Some of this statement is decidedly untrue. It’s likely that many Shiner Bocks and pickle juice-and-vodka shots were consumed outside Kyle Field last year to soothe the pain of a 3-5 SEC record. But even that doesn’t take the sting out of a mic-droppingly perfect quote.
8. Good luck to Central Michigan coach John Bonamego, who was diagnosed last week with cancer in his left tonsil. Bonamego described the cancer as “very treatable,” and he doubts treatments will affect his workload this year.
9. I was a guest last week on the always-excellent Solid Verbal podcast, and I faced off with cohost Ty Hildenbrandt in the first edition of “The Blame Game.” In the game, cohost Dan Rubenstein made Ty and I guess which coach uttered perplexingly generic words after a loss. I won’t spoil who won, but I am linking the show here, so that should answer the question.
10. College football fandom never takes a summer vacation …
What's eating Andy?
Even after the first Sunday without Game of Thrones for 10 months, I have so little to complain about. I got a new cast iron skillet for Father's Day, which means copious amounts of bacon are in my future.
What’s Andy eating?
Because it’s college football’s slowest season, I haven’t been traveling much to find
delectable food interesting stories. So, for the next few weeks, we’ll highlight a few the best spots I wrote about for my old Heaven Is A Buffet blog. If you weren’t one of the three people who read it, this will be new to you. This post originally appeared on Aug. 21, 2011.
Just eat it.
I’ll say these words often in the next few years. My son recently turned two. My daughter still has a few more months of sucking down formula.* At the moment, they have very little say in what they eat. But the day will come when they will demand input into their dining options. What am I going to say?
Just eat it.
*My son is now almost six and my daughter is four. He likes meats and sweets. She likes bacon and fruit. My food suggestions are usually rejected by one or both. I had a lot of ideas back then about the parenting I’d do. It was adorable.
I may not always win, but “Just eat it” will be my default mode, because I don’t want my kids to be That Kid. I was That Kid. When my mom sent me to a friend’s house, I came armed with a banned-food list in my head. No onions. No tomatoes. No mayo. No eggs. No mushrooms. I wasn’t allergic to any of these things. I was a spoiled brat. I’m sure my friends’ parents secretly despised me for disrupting their menus, but I blissfully ate mayo-free burgers or tomato chunk-free spaghetti sauce—tomato sauce was O.K., just not actual tomatoes; I was a weird kid—while they silently stewed.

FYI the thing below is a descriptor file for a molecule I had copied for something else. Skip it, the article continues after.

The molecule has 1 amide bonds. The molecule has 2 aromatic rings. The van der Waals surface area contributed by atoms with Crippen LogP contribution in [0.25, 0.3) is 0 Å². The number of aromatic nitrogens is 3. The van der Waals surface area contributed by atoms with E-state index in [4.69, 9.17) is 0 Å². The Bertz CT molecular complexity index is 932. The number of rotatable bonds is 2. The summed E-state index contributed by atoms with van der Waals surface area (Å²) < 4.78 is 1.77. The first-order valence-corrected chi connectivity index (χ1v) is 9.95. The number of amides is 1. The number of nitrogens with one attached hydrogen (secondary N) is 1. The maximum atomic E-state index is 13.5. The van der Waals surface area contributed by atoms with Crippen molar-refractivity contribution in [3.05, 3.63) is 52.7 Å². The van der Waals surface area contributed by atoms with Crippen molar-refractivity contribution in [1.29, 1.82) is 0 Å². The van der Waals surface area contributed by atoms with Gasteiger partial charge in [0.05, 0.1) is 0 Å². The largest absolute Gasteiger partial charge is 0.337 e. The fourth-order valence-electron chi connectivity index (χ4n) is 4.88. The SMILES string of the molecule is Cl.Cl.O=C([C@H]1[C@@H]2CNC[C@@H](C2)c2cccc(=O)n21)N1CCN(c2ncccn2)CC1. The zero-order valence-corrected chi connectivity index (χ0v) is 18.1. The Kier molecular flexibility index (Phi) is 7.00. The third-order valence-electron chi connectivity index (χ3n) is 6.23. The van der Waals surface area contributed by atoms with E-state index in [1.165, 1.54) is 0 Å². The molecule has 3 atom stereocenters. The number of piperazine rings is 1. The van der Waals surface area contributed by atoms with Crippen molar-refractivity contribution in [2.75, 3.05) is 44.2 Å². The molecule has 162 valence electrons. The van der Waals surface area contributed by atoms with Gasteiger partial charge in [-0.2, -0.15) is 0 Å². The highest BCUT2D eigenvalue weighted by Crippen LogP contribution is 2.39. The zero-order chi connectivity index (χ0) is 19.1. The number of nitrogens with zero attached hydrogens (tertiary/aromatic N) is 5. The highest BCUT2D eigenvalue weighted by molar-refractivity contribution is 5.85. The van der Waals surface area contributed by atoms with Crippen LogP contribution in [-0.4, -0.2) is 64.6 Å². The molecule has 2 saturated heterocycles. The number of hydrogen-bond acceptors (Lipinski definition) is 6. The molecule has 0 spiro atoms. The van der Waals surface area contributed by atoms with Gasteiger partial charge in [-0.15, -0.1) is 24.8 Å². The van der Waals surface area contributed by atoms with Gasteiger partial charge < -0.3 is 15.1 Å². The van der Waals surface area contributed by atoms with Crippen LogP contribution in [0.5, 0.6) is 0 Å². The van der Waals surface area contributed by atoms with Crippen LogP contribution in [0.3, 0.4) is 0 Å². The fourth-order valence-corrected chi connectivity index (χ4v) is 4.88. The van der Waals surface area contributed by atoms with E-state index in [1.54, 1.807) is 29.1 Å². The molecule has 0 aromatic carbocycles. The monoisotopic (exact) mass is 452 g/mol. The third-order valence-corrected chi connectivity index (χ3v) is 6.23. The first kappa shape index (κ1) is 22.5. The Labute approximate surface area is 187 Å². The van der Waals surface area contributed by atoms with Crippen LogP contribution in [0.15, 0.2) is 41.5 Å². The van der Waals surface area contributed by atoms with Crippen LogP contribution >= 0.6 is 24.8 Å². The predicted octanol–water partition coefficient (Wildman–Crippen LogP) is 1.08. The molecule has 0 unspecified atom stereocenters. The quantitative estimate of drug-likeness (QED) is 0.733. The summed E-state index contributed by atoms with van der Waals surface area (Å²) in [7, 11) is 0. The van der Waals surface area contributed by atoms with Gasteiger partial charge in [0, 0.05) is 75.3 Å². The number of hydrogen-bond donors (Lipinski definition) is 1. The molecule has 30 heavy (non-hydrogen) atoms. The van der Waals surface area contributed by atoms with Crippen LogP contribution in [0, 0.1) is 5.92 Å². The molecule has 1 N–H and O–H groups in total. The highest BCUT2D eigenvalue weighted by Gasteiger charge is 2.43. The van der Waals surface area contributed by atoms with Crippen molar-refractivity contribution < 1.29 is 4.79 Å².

Hopefully, my kids will heed my words. Because sometimes when you turn off your brain and open your mouth and chew, something amazing happens. Something amazing like The Notorious P.I.G. at Frank in downtown Austin.
Young Andy liked all of the following things: Pork sausage, bacon, barbecue sauce and macaroni and cheese. But young Andy’s plate looked like a map of Korea. Entrée and side dishes were separated by a clearly delineated demilitarized zone typically marked by some condiment river. Even though mac and cheese is the king of side dishes, young Andy never would have allowed it to cross the 38th parallel to his sausage.
But last week, after a long day that began in Michigan and ended in Texas, I didn’t want to fight my food. I wanted to eat. I had been meaning to try Frank for a year or so. It’s located two blocks from the hotel where I usually stay when I visit Austin. So, when I arrived—I had learned while on the runway in Detroit that the event I was to cover the next day had been canceled*—I resolved that a purveyor of artisan sausage and waffle fries would provide the perfect end to an imperfect day. I dumped my rental car in the hotel parking garage, left my luggage in the trunk and sprinted to Frank praying that I would make it before the place switched to what the Internet had told me was the more pedestrian late-night menu at 10 p.m.
*This marked the second time in two years I had headed to Austin for a legislative hearing on conference realignment that was canceled abruptly.
I arrived at 9:55, but the late-night menus had already emerged. Luckily, the Frank website sells short the treats available to the night owls. Not on the web version—but on the actual version—were the exact two dishes I wanted to try: The Notorious P.I.G and the Jackalope. I ordered without even looking at the menu. The names intrigued me, and anyone who reads my college football coverage knows I’m obsessed with intriguing monikers.
A few minutes later, my kindly hipster bartender placed before me a dish that would have horrified young Andy. Sausage made with ground pork, ground bacon—yes, I know that’s a kind of pork—rode in a bun and snuggled under a blanket of mac and cheese and barbecue sauce. I’m older and wiser now, though. Plus, I was too tired to protest. I bit down, and every Fourth of July party I ever attended exploded on my taste buds. The tang of the sausage and barbecue sauce remained tethered to the earth by the heft of the mac and cheese. Less than a minute later, I stared at an empty basket and wished there was some sort of Tupac-themed counterpart for the Piggie Smalls. Alas, there was not. But there was the Jackalope.
The Jackalope combines antelope rabbit and pork sausage, huckleberry compote, sriracha aioli and cheddar. I could envision a marriage of animal-product sausage and sriracha aioli, but the idea of adding huckleberry compote created a threesome that might cause even the most adventurous food swinger to bolt Frank’s culinary key party.
Just eat it.
That’s the only advice I can offer. The sausage is sublime, and the sweetness of the compote soothes the anger of the sriracha just so. Soak it up with waffle fries, and wash it down with a pint of stout. Then loosen your belt, sit back and celebrate your part in helping Frank negotiate an edible peace treaty.